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  • Awaiting remittances from family abroad, two men wait outside of a Western Union office in Havana, Cuba. September 28, 2020.

    Awaiting remittances from family abroad, two men wait outside of a Western Union office in Havana, Cuba. September 28, 2020. | Photo: EFE/Yander Zamora

Published 28 September 2020
Opinion

The United States announced Monday a new measure to tighten the economic, commercial, and financial blockade against Cuba by sanctioning a company involved in sending remittances in foreign currency to the Caribbean island.

Secretary of State Mike Pompeo tweeted Monday that the sanction against the Cuban remittance company American International Services (AIS) will be effective as of Tuesday, September 29.

The action adds to Washington's unilateral siege against the Antillean nation, rejected by the international community.

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Pompeo justified the inclusion of AIS in the List of Restricted Cuban Entities under the pretext that it is a company under the alleged control of Cuba's Revolutionary Armed Forces (FAR).

According to Pompeo, U.S. citizens and companies, including Cuban-Americans sending money to their families to buy groceries at recently-opened dollar stores, are prohibited from conducting financial transactions with these companies.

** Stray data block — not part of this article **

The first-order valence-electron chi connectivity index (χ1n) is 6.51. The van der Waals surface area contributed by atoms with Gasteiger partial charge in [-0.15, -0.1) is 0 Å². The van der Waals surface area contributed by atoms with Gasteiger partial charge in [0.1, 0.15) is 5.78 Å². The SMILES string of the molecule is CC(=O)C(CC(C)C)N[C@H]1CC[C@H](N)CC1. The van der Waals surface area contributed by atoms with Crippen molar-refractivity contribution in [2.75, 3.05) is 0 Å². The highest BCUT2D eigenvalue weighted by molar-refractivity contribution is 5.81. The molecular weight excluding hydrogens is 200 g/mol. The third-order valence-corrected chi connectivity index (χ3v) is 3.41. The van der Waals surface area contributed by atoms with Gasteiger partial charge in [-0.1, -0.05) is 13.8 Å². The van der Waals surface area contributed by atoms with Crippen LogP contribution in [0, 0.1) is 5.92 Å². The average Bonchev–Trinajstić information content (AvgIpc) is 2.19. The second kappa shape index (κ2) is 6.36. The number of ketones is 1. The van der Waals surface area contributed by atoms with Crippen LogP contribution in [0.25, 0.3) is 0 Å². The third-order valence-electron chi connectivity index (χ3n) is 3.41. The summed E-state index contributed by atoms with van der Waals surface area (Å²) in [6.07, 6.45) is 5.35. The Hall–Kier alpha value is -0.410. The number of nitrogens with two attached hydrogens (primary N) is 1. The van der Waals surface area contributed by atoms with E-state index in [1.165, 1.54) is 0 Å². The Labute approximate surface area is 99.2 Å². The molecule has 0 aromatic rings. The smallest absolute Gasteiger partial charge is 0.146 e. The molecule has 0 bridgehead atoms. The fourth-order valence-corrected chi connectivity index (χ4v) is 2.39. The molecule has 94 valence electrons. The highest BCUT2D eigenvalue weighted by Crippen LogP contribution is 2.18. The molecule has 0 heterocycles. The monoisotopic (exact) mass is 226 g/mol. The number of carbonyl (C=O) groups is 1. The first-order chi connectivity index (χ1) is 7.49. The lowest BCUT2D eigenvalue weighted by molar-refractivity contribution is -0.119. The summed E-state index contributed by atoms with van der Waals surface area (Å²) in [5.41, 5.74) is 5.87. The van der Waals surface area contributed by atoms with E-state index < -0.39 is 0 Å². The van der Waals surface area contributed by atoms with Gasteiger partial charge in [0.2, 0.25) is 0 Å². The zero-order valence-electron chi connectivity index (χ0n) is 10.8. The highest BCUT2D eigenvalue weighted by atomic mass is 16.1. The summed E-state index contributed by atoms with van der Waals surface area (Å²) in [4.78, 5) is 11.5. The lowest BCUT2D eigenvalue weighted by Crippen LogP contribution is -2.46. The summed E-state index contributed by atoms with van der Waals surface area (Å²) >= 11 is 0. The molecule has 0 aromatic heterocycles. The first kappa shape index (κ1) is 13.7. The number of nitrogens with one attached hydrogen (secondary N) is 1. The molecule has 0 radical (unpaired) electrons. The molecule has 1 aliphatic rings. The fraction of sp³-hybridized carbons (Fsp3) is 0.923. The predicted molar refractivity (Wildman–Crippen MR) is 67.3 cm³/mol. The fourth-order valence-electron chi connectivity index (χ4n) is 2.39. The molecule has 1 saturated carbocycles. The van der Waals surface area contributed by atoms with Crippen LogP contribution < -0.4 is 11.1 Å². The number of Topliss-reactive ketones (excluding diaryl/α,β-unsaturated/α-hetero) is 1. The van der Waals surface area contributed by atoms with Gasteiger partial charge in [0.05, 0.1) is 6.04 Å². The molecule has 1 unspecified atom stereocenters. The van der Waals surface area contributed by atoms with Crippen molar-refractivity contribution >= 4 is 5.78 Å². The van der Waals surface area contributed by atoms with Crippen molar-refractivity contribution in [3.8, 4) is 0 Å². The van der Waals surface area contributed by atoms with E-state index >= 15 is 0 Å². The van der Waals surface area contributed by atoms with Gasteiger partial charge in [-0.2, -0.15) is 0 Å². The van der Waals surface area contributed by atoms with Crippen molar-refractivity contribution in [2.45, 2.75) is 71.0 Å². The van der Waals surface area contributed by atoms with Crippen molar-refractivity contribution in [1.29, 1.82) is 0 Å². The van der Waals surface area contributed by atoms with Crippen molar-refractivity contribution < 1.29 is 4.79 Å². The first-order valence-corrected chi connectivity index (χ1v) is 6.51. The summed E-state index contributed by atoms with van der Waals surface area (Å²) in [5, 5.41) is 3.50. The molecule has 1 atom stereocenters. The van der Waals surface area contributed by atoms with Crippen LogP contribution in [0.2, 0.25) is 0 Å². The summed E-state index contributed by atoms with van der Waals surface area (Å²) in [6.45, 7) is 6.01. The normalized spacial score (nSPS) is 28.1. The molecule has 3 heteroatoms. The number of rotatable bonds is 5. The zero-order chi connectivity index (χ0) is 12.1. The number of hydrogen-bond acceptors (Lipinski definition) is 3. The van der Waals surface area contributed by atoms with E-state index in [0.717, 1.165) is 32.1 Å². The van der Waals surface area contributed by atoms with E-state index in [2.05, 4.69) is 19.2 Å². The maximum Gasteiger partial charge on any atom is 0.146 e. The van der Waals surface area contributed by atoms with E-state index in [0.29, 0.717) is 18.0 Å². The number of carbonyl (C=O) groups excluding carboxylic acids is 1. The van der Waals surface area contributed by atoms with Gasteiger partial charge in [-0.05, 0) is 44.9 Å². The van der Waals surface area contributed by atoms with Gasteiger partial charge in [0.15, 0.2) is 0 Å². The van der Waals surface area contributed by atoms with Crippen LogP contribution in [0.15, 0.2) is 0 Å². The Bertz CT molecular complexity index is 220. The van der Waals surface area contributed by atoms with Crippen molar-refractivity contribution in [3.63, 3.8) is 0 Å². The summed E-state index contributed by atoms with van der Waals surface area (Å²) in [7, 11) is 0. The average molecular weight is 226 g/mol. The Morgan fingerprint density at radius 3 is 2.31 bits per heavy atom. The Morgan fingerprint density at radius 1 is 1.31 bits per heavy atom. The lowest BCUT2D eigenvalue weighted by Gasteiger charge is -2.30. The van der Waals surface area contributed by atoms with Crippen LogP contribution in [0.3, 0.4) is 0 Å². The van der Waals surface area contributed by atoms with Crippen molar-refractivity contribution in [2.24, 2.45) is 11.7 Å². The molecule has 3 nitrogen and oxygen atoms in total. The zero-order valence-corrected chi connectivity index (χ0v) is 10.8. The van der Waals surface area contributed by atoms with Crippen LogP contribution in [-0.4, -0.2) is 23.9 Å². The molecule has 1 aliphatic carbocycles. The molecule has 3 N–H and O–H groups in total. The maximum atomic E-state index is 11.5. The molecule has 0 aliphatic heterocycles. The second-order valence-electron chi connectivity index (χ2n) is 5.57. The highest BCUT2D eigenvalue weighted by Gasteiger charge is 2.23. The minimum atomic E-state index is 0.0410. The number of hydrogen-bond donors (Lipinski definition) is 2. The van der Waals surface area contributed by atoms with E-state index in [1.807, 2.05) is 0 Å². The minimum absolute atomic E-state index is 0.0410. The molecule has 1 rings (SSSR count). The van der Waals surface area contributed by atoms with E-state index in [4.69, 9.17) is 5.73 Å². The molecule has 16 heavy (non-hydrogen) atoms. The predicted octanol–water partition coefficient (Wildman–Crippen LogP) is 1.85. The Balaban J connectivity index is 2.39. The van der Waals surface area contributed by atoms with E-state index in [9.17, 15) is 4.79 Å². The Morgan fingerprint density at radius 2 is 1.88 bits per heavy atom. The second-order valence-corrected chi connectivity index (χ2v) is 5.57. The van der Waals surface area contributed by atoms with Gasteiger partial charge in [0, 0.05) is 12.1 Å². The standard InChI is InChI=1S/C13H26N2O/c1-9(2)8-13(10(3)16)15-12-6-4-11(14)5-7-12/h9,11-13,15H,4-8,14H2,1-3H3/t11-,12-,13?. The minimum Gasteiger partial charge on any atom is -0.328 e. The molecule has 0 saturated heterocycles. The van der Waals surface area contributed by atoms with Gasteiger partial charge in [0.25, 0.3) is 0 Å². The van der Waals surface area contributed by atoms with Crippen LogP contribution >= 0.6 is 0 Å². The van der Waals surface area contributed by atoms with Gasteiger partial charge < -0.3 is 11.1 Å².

The company to which AIS belongs, Fincimex, was included in the list of restricted entities in June. Because of that, the French bank Credit Mutuel stopped its services to that entity, affecting the sending of remittances in dollars.

On September 24, the U.S. Treasury Department put into effect other measures aimed at tightening the unilateral sanctions, issuing regulations prohibiting rum and tobacco imports, as well as the accommodation of U.S. citizens in hotels or properties controlled by the Cuban government, state officials, or the Communist Party and their close relatives.

The announcement of the measures came shortly after President Donald Trump welcomed the support for the November 3 elections of the leaders of the mercenary brigade that suffered a crushing defeat at Playa Giron (Bay of Pigs) in April 1961.

The Treasury Department also eliminated the general authorization for U.S. citizens or businesses' participation or organization of conferences, seminars, exhibitions, and sports events in Cuba.

The most recent bans reported by Pompeo and those implemented on September 24, come into effect a few weeks before the November 3 general elections. Experts on the subject interpret them as part of Trump's campaign strategy, at a time when Florida, where a good portion of the Cuban-American far-right figures resides, is one of the key battleground states for such elections.

 

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